WASHINGTON Nearly four decades after their deaths, four combat photographers received a museum burial Thursday as family, friends and former colleagues recalled how the men gave their lives to show the world "Vietnam as they saw it."
A UH-1 Huey helicopter carrying the four photographers was shot down over a steep mountainside in southern Laos on Feb. 10, 1971. Human remains were recovered years later, in 1998, along with camera parts, film, broken watches and bits of wreckage.
The remains have been interred at the foot of the Newseum's soaring glass memorial dedicated to fallen journalists. A small silver plaque was inscribed with the names of the four: Larry Burrows, 44, of Life magazine; Henri Huet, 43, of The Associated Press; Kent Potter, 23, of United Press International, and Keisaburo Shimamoto, 34, a freelancer working for Newsweek.
"All were imbued with a purpose larger than themselves," said AP reporter and former Saigon bureau chief Richard Pyle. "In their case, to invite, even compel, the world to see Vietnam as they saw it, through a camera lens that told truths about the war."
At the time of the crash, the photographers were covering Operation Lam Son 719, a massive armored invasion of Laos by South Vietnamese forces. The aim was to cut off the Ho Chi Minh Trail used by North Vietnam to feed troops and weapons to southern battlefields.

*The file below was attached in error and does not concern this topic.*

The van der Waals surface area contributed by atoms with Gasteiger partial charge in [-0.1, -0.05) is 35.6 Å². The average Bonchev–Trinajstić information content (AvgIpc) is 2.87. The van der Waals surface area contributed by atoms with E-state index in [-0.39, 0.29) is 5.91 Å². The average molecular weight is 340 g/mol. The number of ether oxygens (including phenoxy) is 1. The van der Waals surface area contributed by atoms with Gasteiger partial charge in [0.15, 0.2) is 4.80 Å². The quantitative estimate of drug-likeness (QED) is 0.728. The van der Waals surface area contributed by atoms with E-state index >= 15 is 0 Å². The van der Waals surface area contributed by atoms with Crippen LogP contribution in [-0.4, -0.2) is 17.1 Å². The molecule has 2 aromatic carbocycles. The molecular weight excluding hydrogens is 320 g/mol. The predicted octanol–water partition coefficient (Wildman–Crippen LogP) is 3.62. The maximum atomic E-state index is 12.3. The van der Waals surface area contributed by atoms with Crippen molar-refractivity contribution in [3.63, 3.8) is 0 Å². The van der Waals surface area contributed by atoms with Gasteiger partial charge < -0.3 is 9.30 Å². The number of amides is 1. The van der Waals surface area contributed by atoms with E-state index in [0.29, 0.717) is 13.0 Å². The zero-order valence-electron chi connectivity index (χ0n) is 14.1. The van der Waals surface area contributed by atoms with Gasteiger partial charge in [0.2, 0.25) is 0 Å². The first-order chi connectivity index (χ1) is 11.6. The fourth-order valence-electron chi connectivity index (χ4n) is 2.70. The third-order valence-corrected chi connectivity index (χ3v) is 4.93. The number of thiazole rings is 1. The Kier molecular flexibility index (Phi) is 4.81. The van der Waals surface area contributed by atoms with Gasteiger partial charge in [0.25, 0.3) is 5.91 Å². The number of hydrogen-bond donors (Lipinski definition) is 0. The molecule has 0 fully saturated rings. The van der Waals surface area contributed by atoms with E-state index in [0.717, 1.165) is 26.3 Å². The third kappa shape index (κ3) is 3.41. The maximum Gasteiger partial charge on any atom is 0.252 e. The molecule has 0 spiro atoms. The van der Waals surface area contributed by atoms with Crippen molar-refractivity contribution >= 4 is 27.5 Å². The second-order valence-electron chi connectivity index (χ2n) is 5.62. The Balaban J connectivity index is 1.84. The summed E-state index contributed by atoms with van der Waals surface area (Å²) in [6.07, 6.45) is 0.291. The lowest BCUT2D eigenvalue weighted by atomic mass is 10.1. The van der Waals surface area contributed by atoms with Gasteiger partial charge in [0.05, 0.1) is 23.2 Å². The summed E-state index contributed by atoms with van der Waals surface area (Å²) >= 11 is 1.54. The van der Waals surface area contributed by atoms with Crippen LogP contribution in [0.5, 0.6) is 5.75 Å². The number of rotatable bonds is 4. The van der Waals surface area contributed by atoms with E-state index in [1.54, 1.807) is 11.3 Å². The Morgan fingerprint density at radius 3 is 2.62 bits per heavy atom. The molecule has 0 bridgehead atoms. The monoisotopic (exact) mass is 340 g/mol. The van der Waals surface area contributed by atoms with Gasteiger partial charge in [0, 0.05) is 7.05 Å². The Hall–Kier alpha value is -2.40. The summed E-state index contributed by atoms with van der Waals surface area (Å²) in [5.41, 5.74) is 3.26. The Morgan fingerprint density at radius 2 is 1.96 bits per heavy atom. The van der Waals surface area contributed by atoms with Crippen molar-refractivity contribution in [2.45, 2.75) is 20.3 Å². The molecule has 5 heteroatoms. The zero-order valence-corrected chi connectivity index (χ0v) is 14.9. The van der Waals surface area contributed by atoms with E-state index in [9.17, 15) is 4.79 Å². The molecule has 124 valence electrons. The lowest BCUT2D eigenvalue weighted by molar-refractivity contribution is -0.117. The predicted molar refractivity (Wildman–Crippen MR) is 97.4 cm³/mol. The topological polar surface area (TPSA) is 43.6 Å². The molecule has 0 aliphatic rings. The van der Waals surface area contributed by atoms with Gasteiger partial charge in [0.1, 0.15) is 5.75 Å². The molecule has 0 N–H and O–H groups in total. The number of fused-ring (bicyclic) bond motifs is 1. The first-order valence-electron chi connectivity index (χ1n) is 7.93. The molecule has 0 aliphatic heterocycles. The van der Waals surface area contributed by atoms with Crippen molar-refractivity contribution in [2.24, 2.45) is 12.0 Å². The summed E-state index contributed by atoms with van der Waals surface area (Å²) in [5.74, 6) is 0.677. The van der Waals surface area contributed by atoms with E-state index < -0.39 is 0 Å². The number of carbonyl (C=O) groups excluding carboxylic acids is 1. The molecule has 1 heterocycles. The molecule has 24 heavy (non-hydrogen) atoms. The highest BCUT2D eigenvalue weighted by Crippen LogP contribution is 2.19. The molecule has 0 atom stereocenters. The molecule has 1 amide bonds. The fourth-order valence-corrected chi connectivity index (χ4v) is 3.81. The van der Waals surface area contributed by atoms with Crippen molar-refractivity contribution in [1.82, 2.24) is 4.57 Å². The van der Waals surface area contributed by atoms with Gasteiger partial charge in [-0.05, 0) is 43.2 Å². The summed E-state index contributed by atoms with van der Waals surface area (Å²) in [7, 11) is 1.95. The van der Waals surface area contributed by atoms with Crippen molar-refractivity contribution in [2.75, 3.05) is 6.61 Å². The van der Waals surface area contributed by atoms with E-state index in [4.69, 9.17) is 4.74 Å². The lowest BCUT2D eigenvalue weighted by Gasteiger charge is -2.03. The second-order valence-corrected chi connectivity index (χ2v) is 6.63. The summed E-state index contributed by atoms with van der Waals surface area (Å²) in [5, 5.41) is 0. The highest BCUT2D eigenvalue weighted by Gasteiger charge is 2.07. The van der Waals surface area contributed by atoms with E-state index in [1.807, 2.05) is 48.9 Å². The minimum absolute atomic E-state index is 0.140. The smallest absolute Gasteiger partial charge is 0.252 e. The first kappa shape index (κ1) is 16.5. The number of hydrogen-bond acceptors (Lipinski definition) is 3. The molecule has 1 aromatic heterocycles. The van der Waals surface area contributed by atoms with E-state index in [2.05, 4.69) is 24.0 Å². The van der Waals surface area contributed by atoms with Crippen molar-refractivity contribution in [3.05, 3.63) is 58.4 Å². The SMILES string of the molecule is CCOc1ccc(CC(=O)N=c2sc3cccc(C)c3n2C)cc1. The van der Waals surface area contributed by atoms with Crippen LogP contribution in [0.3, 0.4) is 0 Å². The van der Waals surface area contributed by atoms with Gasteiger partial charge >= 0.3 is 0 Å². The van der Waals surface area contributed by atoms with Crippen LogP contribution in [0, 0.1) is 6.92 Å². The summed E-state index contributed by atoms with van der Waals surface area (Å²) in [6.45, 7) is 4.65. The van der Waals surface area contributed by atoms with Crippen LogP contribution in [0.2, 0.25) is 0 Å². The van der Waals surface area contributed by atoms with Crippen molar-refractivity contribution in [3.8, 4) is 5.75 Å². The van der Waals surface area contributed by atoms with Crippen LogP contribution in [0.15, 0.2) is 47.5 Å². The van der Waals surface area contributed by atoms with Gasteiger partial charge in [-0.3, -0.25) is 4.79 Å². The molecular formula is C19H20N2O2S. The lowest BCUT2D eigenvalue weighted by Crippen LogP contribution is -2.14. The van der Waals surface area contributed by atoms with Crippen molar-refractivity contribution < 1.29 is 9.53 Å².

Their mission, said Associated Press President and CEO Tom Curley, was "believed to be the first of the Vietnam era where journalists tried to circumvent restrictions designed to thwart coverage."
American officials had barred civilians from crossing international borders on U.S. military aircraft. So, when a South Vietnamese field commander offered the four men a chance to accompany him on a flying inspection of the Laotian front, they went.
A formal dedication of the journalists' memorial, with the names of more than 1,800 fallen journalists dating back to 1837, takes place today. The Newseum opens a week later.
Thursday's ceremony brought together families of the men and long-ago colleagues and friends.
"The best thing about this is meeting people who knew him," said Kent Potter's sister, Sherry. "I knew he was doing what he wanted to do."
After their chopper was shot down, the crash site was too hostile to retrieve remains. In the early 1990s, Washington restored diplomatic relations with the communist governments of Vietnam, Laos and Cambodia. That allowed the U.S. to begin searching in earnest for some 2,500 Americans still missing from the war. Several years later, human remains from the Laos site were finally unearthed by experts from the U.S. Joint POW/MIA Accounting Command.
A proposal to bury the remains at the U.S. National Cemetery in Hawaii raised concerns because of demands for space for WWII veterans. The Newseum then offered to inter the crash remains.The passage of time had diminished the remains to just scant traces. They could not be positively linked to any of the 11 people aboard the helicopter the four journalists and seven Vietnamese soldiers. But the Army's Central Identification Laboratory in Hawaii has declared the case closed on the basis of "circumstantial group identification."
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